I would say this depends on the particular agent we're talking about. For some, I admit, being placed might be very difficult (see Don Condor), but for others solutions may be trivial. Bribery ...
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  • 8,087
4 votes

What is the significance of the anisotropic highway and the skeleton of a fascist chained to a machine gun?

While it is hard to say what they wanted to say (even my commented edition does not have any special remarks on it), I would interpret it as a contraception part of the character in “The Experiment”, ...
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  • 263
3 votes
Accepted

Who came to Rumata's house at the end, and why?

They were Reba's men. Spoilers will follow. This is the authorial intent, and this is what is implied in the novel. Boris Strugatsky acknowledged this explanation in an off-line interview: ...
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  • 8,087
3 votes
Accepted

Given Anton's attitudes expressed to Budakh, why did Earth start Progressors?

I've found a fragment of interview with Boris Strugatsky (in Polish) The relevant fragment: Our shallow look at the progressors and their ideas have been replaced with something deeper [...]....
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  • 1,915
3 votes

What does Father Gur mean by "And then you'll be given back!"?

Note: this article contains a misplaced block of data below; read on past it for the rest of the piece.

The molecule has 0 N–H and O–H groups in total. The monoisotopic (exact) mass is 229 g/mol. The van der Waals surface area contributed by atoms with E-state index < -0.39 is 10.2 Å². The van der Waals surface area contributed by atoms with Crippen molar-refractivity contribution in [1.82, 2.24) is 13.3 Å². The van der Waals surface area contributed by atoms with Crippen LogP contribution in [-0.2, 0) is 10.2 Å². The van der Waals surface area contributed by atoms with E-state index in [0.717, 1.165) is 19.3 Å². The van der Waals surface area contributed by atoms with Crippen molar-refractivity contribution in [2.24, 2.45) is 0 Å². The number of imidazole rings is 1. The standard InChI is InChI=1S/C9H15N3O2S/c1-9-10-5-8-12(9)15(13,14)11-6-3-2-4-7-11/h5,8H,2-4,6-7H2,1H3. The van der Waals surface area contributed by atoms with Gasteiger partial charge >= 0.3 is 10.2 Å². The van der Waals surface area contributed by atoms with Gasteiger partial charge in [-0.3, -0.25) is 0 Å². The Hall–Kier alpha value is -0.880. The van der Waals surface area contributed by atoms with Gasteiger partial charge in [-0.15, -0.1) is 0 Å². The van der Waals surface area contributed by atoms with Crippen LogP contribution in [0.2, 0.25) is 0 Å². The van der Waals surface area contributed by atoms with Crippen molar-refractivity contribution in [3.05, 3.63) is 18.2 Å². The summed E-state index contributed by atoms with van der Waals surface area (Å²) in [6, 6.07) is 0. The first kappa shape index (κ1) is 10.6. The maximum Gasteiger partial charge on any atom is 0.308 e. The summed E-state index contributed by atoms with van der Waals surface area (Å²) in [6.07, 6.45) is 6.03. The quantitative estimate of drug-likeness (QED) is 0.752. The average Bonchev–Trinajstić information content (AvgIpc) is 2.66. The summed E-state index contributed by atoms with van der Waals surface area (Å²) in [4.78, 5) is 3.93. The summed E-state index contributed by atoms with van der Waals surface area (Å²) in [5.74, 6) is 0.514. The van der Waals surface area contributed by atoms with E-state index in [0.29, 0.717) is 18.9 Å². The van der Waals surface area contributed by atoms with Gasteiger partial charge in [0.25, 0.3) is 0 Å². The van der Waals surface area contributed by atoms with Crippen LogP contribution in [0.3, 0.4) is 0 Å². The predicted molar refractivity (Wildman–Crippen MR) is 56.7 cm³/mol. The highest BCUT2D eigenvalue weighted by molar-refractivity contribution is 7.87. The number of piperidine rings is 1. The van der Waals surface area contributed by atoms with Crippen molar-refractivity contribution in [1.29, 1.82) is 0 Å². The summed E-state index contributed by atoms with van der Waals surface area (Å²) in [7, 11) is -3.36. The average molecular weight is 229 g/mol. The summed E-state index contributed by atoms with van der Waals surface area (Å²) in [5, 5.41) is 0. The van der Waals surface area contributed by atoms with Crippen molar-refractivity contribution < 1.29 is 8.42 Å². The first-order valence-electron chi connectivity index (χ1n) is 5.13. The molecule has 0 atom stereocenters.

In Russian text the word used is "вернуть" (to return) which in this context I have always understood to be intentional wordplay to the Russian ввернуть - which means among other things "to screw in" ...
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  • 472
3 votes

Should this word in Hard to Be a God be translated as "arbalest" or "crossbow"?

Arbalest IS a type of crossbow with steel "bow". Wiki article for "арбалет" in English it is translated as "crossbow" - it seems that Russian language uses the name of specific type of crossbow as a ...
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  • 1,915
1 vote

Should this word in Hard to Be a God be translated as "arbalest" or "crossbow"?

As a native English speaker I find the word arbalest archaic, at best. Crossbow, or huge battle crossbow, conveys to me the original meaning of the phrase огромный боевой арбалет clearly and ...
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  • 468